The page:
The National Association of State Chief Information Officers (NASCIO), which represents the chief information officers (CIOs) of the states, released a brief on the role of the state CIO in health IT. The brief, titled "The (IT) Doctor Is In: The Role of the State CIO in Health IT," was developed as part of the work of NASCIO's 2005-06 Health IT Committee, led by co-chairs Larry Biggio, CIO of Wyoming, and Steve Dawson, CIO of New Jersey. The brief is intended to help state CIOs -- along with other stakeholders and policymakers -- determine the appropriate role of the state CIO in guiding their states' enterprise IT in keeping with the larger national effort to save lives and money in healthcare.
"We hope that this brief will jumpstart thinking by state CIOs on this issue. They may not know that some of their peers are already formally engaged in health IT," said Dawson. "The train is leaving the station, but there's still time to catch it."
"NASCIO's Health IT Committee intends to follow up this brief with a survey of the state of the states in health IT," said Biggio. "We'll be looking for which state governments have health IT plans, how comprehensive those plans are, and the degree to which the state CIO and enterprise IT issues are considered."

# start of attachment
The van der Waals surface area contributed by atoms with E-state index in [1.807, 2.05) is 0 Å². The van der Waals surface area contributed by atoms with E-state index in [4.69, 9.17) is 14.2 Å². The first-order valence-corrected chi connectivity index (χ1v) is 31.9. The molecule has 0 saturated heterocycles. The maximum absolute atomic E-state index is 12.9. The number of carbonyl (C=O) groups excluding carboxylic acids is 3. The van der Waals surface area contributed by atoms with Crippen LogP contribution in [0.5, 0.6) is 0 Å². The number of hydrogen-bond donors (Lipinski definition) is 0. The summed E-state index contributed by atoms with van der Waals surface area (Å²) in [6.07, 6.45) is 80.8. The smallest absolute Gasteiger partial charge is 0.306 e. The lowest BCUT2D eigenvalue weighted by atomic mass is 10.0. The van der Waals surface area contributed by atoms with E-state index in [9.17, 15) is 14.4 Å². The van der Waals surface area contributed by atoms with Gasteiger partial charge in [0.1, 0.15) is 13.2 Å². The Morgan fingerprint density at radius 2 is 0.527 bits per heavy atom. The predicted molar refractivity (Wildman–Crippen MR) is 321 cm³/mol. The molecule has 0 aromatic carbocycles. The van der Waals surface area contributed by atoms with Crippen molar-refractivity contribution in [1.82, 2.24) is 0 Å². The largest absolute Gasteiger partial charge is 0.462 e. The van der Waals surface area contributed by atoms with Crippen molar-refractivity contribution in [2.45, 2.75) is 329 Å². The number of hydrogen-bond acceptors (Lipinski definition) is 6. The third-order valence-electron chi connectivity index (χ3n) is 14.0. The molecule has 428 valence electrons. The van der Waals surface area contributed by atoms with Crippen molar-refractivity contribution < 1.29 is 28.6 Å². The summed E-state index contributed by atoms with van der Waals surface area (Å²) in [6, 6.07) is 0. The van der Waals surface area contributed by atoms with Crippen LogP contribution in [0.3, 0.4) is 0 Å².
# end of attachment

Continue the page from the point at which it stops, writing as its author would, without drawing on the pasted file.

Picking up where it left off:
"Most people overlook the fact that state governments play a major role in their state's healthcare economies," said Doug Robinson, NASCIO's executive director. "States provide billions of dollars in Medicaid reimbursement. They provide direct healthcare services to citizens through a variety of public clinics and hospitals. And, they purchase insurance for tens of thousands of state employees. Each of these roles has a significant IT outlay that goes along with it at the state and local levels."
"The state plays a critical role in mobilizing information electronically to support improvements in patient care," said Janet Marchibroda, chief executive officer of the eHealth Initiative, of which NASCIO is a member. "Some states serve as convener, while others offer their support as a champion or a participant. In its role as purchaser, payer, and in some cases, provider, the state can play an enormous role in catalyzing change to improve health and healthcare."